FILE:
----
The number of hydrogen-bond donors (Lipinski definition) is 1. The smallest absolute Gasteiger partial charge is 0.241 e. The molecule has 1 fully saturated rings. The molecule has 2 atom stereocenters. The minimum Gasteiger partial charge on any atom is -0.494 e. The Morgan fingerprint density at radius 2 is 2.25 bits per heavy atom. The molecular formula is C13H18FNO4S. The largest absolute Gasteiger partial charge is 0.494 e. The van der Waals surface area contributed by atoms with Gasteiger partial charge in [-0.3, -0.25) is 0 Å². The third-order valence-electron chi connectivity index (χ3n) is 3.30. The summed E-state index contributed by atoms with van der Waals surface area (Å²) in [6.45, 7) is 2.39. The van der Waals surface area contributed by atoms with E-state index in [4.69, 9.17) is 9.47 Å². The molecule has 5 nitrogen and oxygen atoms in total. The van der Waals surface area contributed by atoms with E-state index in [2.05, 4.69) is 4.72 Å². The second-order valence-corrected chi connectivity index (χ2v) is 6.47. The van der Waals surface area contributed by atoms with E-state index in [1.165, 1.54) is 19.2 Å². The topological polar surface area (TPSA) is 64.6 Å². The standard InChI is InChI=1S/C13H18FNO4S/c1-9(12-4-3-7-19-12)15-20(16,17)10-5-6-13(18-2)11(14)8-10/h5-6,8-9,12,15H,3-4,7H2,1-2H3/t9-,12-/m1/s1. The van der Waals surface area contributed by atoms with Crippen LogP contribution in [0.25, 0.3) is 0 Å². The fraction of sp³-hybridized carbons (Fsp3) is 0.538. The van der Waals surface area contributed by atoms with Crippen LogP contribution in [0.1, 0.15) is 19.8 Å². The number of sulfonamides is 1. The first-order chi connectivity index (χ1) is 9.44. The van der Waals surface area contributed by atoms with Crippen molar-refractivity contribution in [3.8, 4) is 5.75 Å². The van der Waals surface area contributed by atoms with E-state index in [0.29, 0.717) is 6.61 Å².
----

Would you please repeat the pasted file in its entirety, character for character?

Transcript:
The number of hydrogen-bond donors (Lipinski definition) is 1. The smallest absolute Gasteiger partial charge is 0.241 e. The molecule has 1 fully saturated rings. The molecule has 2 atom stereocenters. The minimum Gasteiger partial charge on any atom is -0.494 e. The Morgan fingerprint density at radius 2 is 2.25 bits per heavy atom. The molecular formula is C13H18FNO4S. The largest absolute Gasteiger partial charge is 0.494 e. The van der Waals surface area contributed by atoms with Gasteiger partial charge in [-0.3, -0.25) is 0 Å². The third-order valence-electron chi connectivity index (χ3n) is 3.30. The summed E-state index contributed by atoms with van der Waals surface area (Å²) in [6.45, 7) is 2.39. The van der Waals surface area contributed by atoms with E-state index in [4.69, 9.17) is 9.47 Å². The molecule has 5 nitrogen and oxygen atoms in total. The van der Waals surface area contributed by atoms with E-state index in [2.05, 4.69) is 4.72 Å². The second-order valence-corrected chi connectivity index (χ2v) is 6.47. The van der Waals surface area contributed by atoms with E-state index in [1.165, 1.54) is 19.2 Å². The topological polar surface area (TPSA) is 64.6 Å². The standard InChI is InChI=1S/C13H18FNO4S/c1-9(12-4-3-7-19-12)15-20(16,17)10-5-6-13(18-2)11(14)8-10/h5-6,8-9,12,15H,3-4,7H2,1-2H3/t9-,12-/m1/s1. The van der Waals surface area contributed by atoms with Crippen LogP contribution in [0.25, 0.3) is 0 Å². The fraction of sp³-hybridized carbons (Fsp3) is 0.538. The van der Waals surface area contributed by atoms with Crippen LogP contribution in [0.1, 0.15) is 19.8 Å². The number of sulfonamides is 1. The first-order chi connectivity index (χ1) is 9.44. The van der Waals surface area contributed by atoms with Crippen molar-refractivity contribution in [3.8, 4) is 5.75 Å². The van der Waals surface area contributed by atoms with E-state index in [0.29, 0.717) is 6.61 Å².